In situations where you are using an in-game countdown, it’s very important to make it clear that they have options to interact with. Provide an obvious, but not necessarily easy, solution.
- There is a crank that must be turned for 3 consecutive turns in order to open a gate into the next chamber. This relatively simple task is made more difficult due to swarms of giant vampire bats attacking and restraining the party.
- An evil necromancer is safely behind a magical barrier performing a ritual to create an army of the undead. To temporarily de-activate the barrier and disrupt the wizard, 3 pressure plates must be simultaneously activated. Undead minions constantly charge towards any character standing on a plate and attempt to shove them off and maintain the magical defenses.
- At the end of the room is a giant frog’s face carved into the stone. The frog has three glowing crystals instead of eyes, and it’s large mouth looks like a sealed doorway. Within the room are three ornate vases with imagery of eyeballs. A closer inspection of the vases reveals them to be slightly glowing. (In this scenario, the party must break each of the vases while fending off enemies. Breaking a vase results in one of the crystal eyes de-activating. When all three are deactivated, the sealed doorway opens.)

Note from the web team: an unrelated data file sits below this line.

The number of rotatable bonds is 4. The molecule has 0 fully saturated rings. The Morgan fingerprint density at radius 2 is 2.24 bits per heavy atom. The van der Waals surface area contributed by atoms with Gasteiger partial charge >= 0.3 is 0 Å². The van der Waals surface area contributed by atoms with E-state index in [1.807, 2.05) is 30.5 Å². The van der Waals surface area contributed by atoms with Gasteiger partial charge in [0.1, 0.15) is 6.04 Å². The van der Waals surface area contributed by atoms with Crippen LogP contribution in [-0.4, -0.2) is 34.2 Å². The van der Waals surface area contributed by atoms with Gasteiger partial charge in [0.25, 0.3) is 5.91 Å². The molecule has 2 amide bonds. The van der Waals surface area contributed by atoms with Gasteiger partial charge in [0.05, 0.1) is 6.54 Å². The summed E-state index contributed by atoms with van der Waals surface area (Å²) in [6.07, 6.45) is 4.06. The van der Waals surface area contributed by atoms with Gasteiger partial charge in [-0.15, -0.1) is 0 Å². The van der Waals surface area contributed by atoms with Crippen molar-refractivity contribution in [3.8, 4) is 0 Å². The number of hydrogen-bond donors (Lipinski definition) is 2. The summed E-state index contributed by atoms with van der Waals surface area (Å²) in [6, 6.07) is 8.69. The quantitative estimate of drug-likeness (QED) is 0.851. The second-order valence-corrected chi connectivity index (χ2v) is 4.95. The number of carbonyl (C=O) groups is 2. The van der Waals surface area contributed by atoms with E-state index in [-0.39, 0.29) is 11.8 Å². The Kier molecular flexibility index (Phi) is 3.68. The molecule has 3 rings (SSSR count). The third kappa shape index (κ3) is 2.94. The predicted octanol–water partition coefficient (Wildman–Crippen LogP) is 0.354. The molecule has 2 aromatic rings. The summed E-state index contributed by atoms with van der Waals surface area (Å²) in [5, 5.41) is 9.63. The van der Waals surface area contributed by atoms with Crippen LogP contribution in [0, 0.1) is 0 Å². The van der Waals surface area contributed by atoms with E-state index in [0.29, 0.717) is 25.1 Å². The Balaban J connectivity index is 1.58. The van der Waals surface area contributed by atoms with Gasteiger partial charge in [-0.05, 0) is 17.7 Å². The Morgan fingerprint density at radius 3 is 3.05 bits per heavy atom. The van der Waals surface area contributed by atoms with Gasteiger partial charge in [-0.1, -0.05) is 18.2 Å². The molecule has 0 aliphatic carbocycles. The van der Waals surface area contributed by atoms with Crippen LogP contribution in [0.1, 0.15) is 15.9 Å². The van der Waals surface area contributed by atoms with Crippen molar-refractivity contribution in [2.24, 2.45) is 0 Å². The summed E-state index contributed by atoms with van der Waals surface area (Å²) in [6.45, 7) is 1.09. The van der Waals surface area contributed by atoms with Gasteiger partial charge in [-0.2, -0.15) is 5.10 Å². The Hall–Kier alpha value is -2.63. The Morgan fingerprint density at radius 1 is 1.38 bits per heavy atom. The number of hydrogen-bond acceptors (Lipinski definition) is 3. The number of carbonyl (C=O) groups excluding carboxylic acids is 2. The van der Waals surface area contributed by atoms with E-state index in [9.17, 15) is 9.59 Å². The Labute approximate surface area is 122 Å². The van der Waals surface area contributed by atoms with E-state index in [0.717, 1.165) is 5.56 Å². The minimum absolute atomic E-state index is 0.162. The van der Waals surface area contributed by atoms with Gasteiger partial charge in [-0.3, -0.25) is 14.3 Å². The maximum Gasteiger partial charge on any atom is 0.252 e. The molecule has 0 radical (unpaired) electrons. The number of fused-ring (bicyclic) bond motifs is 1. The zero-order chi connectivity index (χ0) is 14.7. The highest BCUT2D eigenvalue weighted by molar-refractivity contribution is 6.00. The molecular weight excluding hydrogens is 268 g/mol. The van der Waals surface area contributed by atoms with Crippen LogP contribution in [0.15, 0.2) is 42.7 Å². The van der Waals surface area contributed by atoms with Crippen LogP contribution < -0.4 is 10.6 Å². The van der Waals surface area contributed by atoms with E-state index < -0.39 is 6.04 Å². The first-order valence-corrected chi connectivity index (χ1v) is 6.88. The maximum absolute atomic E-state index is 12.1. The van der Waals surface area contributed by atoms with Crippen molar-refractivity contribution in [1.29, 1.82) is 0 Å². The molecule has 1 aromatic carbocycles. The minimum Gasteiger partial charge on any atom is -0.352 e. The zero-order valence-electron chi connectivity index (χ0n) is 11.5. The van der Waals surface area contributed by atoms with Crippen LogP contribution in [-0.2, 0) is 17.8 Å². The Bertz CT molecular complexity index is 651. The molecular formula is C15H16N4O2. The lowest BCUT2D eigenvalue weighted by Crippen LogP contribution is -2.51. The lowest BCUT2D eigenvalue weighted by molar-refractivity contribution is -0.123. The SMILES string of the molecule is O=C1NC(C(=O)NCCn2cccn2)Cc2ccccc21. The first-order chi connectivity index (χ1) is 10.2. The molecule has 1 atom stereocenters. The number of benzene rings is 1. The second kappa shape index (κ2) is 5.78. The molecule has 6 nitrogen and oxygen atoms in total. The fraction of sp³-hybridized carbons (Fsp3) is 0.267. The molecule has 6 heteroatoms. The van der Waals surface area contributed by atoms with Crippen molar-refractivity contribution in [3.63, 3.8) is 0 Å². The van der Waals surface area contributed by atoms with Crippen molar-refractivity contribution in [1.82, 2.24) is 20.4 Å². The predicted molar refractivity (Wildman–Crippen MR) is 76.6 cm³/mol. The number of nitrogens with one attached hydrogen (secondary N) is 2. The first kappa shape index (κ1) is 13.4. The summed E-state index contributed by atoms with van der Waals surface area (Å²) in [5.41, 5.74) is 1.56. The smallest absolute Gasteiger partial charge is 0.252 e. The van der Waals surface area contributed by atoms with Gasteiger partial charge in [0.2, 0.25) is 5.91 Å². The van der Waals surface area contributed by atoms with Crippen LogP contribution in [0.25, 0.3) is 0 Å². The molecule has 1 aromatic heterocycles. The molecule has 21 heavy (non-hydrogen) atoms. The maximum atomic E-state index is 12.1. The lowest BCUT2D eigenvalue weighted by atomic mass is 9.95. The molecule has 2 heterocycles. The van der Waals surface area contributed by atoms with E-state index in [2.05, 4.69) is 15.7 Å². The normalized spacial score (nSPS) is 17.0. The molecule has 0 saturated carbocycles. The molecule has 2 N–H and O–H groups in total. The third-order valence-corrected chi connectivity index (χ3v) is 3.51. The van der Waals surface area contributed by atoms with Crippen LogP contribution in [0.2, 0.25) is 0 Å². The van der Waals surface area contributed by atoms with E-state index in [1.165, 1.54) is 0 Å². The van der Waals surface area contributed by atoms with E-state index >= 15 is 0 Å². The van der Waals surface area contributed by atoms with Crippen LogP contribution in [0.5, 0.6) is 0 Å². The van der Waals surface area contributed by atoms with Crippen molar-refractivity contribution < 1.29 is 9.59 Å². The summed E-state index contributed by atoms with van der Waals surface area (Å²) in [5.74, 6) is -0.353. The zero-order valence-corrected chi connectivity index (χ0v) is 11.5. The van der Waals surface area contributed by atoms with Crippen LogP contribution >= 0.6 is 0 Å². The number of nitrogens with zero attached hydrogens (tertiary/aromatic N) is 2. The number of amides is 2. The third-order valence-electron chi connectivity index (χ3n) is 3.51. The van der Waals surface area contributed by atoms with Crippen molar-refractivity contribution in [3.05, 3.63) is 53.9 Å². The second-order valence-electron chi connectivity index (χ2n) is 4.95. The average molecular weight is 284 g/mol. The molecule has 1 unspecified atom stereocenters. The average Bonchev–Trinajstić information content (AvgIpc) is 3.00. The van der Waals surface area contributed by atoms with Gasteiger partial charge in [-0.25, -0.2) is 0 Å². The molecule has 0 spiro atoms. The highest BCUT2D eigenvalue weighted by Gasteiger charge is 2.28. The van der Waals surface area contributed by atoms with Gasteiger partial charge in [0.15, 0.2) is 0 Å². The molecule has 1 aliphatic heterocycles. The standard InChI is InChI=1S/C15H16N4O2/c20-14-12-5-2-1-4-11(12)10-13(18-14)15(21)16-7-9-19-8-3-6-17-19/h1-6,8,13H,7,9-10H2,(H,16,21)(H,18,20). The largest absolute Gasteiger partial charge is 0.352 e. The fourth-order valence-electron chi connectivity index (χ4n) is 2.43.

Hopefully you’ve found these D&D 5e Combat Objectives useful. What sort of goals have you introduced to the party amid fights? Let me know by sending a message to firstname.lastname@example.org